Deutsche Bank CEO John Cryan is desperately looking for someone willing to buy Postbank. The Englishman recently told a group of investors he was sometimes even dreaming about a Chinese buyer. Thankfully, GermanEconomy Minister Sigmar Gabriel didn't hear this. He might have started to forge a European alliance to acquire Deutsche Bank's unloved daughter.
Just as he's doing now with his attempts to save Augsburg-based robot manufacturer Kuka from a Chinese takeover bid. Well, he himself puts it more cautiously: He would be happy, if there were a European alternative. Support for his stance even flows in from Brussels with Günther Oettinger, the German EU Commissioner, getting behind Gabriel. It's reached the point when you start rubbing your eyes and ask yourself what's going on.
Evidently, it bothered no one in Berlin when Chinese multinational Sany took over German medium-sized company Putzmeister some time ago. Owing to its concrete pumps, Putzmeister had become a hidden champion, a widely unknown world leader. The same when the Chinese snatched up forklift manufacturer Kion - no reaction. And why would there be? Takeovers, mergers, changes of ownership: That's all part of a free market economy. Business as usual.
But all of a sudden the alarm bells are ringing, as Kuka - a true gem of the German industry - might change hands. What are the Chinese up to? Suck out the know-how, copy the products and wave goodbye? Alright, Sigmar Gabriel, we've heard your warning. But please, let's leave it at that. Nothing can justify politicians meddling in companies' daily business. To calm Gabriel's nerves: Last year saw only eight Chinese companies take over or merge with German businesses. That's certainly not a lot.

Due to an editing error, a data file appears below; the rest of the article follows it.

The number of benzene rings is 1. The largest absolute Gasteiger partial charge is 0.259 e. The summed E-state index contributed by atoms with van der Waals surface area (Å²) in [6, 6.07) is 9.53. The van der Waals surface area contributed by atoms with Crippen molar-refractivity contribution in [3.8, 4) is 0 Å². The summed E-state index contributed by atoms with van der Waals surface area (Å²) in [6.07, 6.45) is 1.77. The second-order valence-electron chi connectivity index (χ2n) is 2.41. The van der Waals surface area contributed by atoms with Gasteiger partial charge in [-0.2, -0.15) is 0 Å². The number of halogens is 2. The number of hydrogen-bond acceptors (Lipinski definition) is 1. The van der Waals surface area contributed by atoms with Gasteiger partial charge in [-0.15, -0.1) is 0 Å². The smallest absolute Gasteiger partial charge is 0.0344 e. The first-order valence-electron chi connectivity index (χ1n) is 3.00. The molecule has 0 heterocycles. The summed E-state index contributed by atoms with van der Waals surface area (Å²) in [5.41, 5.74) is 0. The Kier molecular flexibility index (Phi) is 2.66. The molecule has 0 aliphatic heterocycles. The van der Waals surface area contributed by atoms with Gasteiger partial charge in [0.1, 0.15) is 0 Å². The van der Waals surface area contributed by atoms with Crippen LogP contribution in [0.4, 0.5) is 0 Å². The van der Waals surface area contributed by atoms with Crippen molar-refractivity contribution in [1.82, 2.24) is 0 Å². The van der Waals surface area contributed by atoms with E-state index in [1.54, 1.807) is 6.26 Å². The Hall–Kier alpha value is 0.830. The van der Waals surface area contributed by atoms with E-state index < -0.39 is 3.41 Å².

Only a few years back, in 2009, Kuka was in dire need of restructuring. US investor Guy Wyser-Pratte had bought into predecessor IWKA. Secretly, at first, and then openly. He forced the management to sell parts of the business. What remained was robot manufacturer Kuka, which was left reeling following the global financial crisis. Guy Wyser-Pratte, who is largely deemed a corporate raider in Germany, came under fire. But still Kuka managed to turn itself around and has been trailblazing a fourth industrial revolution ever since. And this must be what's giving Gabriel sleepless nights. He fears the Chinese could take over what many dub industry 4.0 - a field with Germany at the forefront. But that's unfounded.
One may want to point out that German firms can invest in Chinese companies as well at upcoming government talks. So far, they can only form joint ventures. After all, China strives to be recognized as a real market economy, which should entail mutual openness.
One final question: What's worse for a German business? Financial investors or the Chinese knocking on its door? Either way: German firms' popularity can only be a sign that companies here are doing many things right. At any rate, isolation is not the way forward.